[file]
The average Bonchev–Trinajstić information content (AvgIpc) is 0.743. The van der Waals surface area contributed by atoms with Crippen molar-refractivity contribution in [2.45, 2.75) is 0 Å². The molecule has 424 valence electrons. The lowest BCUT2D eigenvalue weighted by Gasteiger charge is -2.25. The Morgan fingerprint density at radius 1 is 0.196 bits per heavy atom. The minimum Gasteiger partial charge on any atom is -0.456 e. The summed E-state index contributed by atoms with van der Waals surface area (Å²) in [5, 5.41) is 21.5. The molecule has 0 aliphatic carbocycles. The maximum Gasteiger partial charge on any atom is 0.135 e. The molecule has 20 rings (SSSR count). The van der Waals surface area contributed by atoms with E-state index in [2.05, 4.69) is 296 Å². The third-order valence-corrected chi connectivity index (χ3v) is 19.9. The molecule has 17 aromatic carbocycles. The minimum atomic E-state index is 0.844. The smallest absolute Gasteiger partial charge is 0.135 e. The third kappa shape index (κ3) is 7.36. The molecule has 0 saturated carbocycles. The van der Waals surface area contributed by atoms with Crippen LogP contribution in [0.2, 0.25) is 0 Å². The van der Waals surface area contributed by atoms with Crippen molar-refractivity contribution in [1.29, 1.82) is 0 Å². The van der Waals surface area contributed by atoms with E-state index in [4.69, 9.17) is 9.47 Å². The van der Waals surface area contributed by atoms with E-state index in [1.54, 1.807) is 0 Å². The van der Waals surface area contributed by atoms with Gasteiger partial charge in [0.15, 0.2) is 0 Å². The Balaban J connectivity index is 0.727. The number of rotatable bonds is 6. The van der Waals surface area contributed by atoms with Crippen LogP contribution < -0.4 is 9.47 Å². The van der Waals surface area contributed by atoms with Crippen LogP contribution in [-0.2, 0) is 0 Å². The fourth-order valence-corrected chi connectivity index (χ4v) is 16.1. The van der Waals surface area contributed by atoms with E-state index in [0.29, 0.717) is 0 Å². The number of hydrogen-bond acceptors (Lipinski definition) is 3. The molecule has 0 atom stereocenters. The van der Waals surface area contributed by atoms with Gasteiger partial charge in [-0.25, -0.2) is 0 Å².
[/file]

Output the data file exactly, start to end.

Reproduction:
The average Bonchev–Trinajstić information content (AvgIpc) is 0.743. The van der Waals surface area contributed by atoms with Crippen molar-refractivity contribution in [2.45, 2.75) is 0 Å². The molecule has 424 valence electrons. The lowest BCUT2D eigenvalue weighted by Gasteiger charge is -2.25. The Morgan fingerprint density at radius 1 is 0.196 bits per heavy atom. The minimum Gasteiger partial charge on any atom is -0.456 e. The summed E-state index contributed by atoms with van der Waals surface area (Å²) in [5, 5.41) is 21.5. The molecule has 0 aliphatic carbocycles. The maximum Gasteiger partial charge on any atom is 0.135 e. The molecule has 20 rings (SSSR count). The van der Waals surface area contributed by atoms with E-state index in [2.05, 4.69) is 296 Å². The third-order valence-corrected chi connectivity index (χ3v) is 19.9. The molecule has 17 aromatic carbocycles. The minimum atomic E-state index is 0.844. The smallest absolute Gasteiger partial charge is 0.135 e. The third kappa shape index (κ3) is 7.36. The molecule has 0 saturated carbocycles. The van der Waals surface area contributed by atoms with Crippen LogP contribution in [0.2, 0.25) is 0 Å². The van der Waals surface area contributed by atoms with Crippen molar-refractivity contribution in [1.29, 1.82) is 0 Å². The van der Waals surface area contributed by atoms with E-state index in [4.69, 9.17) is 9.47 Å². The van der Waals surface area contributed by atoms with E-state index in [1.54, 1.807) is 0 Å². The van der Waals surface area contributed by atoms with Gasteiger partial charge in [0.15, 0.2) is 0 Å². The Balaban J connectivity index is 0.727. The number of rotatable bonds is 6. The van der Waals surface area contributed by atoms with Crippen LogP contribution < -0.4 is 9.47 Å². The van der Waals surface area contributed by atoms with Crippen LogP contribution in [-0.2, 0) is 0 Å². The fourth-order valence-corrected chi connectivity index (χ4v) is 16.1. The van der Waals surface area contributed by atoms with E-state index in [0.29, 0.717) is 0 Å². The number of hydrogen-bond acceptors (Lipinski definition) is 3. The molecule has 0 atom stereocenters. The van der Waals surface area contributed by atoms with Gasteiger partial charge in [-0.25, -0.2) is 0 Å².